School bus drivers across the nation have made headlines recently for all the wrong reasons, including spectacular crashes and charges of drunken driving and theft of the iconic yellow vehicle.
While the vast majority of bus drivers get their students to and from school each day with no problems, safety advocates say the rash of incidents, with reports of some operators acting less like responsible public servants and more like irresponsible Otto from “The Simpsons,” is troubling.
“The real problem comes down to economics. We pay these people barely above the minimum wage in some states. You sometimes get what you pay for,” said Alan Ross, president of the National Coalition for School Bus Safety.
Over the past two months, accusations of booze and cigarettes have brought trouble to some drivers. In Sumter, S.C., police say Lauritha McGhaney crashed her school bus into another vehicle, injuring its two occupants, while reaching for a lit cigarette she had dropped onto the floor. No students were on board at the time, but Ms. McGhaney has been charged with reckless driving, driving without a seat belt and smoking on a school bus, the Associated Press reported.
Miguel Rivera, a 49-year-old bus driver from Washington, Pa., has been accused of driving 142 students on a field trip while drunk. After being charged with driving under the influence, Mr. Rivera was stopped 17 hours later while driving drunk in his own vehicle, authorities say. In Grand Junction, Colo., a student texted his mother to say his bus driver smelled of alcohol. The driver, Gary Williams, 54, was later charged with impaired driving.
Shortly after being fired for refusing to adjust his morning route, Farmington, N.H., bus driver Scott Leathe, 52, drove the vehicle home and wouldn’t give it back, police said. He was later charged with receiving stolen property but now wants his job back, claiming he was “wrongfully terminated,” the Union Leader reported.
Industry leaders concede that the number of highly publicized negative incidents is alarming, but say they are the exceptions, not the rule.
“I see something every week or so. Sometimes they seem to happen two or three in a row and it looks really bad,” said Bob Riley, executive director of the National Association of State Directors of Pupil Transportation Services. “But the reality is that the school bus is the safest way for children to get to and from school. When you have about 500,000 drivers, you’re going to have a problem every now and then. And that’s what we’ve seen.”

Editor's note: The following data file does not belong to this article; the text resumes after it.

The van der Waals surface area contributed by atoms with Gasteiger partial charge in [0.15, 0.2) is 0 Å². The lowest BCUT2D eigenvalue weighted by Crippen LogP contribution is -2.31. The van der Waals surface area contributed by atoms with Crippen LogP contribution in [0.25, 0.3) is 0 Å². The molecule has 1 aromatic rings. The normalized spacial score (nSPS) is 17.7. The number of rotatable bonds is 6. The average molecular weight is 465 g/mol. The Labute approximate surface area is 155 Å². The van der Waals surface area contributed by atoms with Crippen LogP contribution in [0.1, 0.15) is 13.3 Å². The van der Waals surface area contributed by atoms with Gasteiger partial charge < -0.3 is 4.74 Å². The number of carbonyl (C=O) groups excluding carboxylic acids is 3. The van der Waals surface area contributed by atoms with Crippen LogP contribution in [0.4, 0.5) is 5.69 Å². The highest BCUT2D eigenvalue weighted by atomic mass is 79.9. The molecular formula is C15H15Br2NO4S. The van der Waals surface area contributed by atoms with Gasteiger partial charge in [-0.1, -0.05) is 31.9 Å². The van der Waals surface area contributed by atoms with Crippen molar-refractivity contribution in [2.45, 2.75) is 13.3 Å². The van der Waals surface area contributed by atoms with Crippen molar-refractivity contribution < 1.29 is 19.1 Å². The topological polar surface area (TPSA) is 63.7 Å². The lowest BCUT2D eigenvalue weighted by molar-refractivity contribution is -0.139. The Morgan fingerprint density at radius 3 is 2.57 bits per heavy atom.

The problems extend beyond alcohol and cigarettes; the health of drivers and the safety of the buses also have been questioned. In a Phoenix suburb Monday, five people, including three students, were injured after the brakes of a school bus apparently failed before it rammed into two vehicles in front of it.
Last week, a 13-year-old student in Milton, Wash., safely took over control of his school bus after the driver suffered an apparent heart attack and later died.
Despite those and other events, Mr. Riley said, school bus safety standards — both for the physical conditions of drivers and the mechanics of the vehicles — remain as high as ever. No state or district, he said, has weakened its rules, even as budget cuts have left most school administrators with less money to spend on student transportation.
The quality of bus drivers has actually increased in recent years, Mr. Riley said.
“With the economy the way it is, we have more access to quality employees than we do under a thriving economy. Now, if people have a job, they don’t leave,” he said.
Mr. Riley also pointed to statistics showing safety records of school bus drivers. From 2000 to March 2011, only 0.34 percent of all fatal motor vehicle crashes involved school buses or vans, according to the National Highway Traffic Safety Administration, an arm of the federal Transportation Department.
Even if a bus is involved in an accident, its occupants are less likely to be injured, NHTSA figures show.View Entire Story
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Ben Wolfgang is a national reporter for The Washington Times. Before coming to the Times, he spent four years as a political reporter in Pennsylvania. His focus is on education and science policy. Ben lives in southeast D.C. and has played guitar in several bands while still in Pennsylvania. He can be reached at firstname.lastname@example.org.
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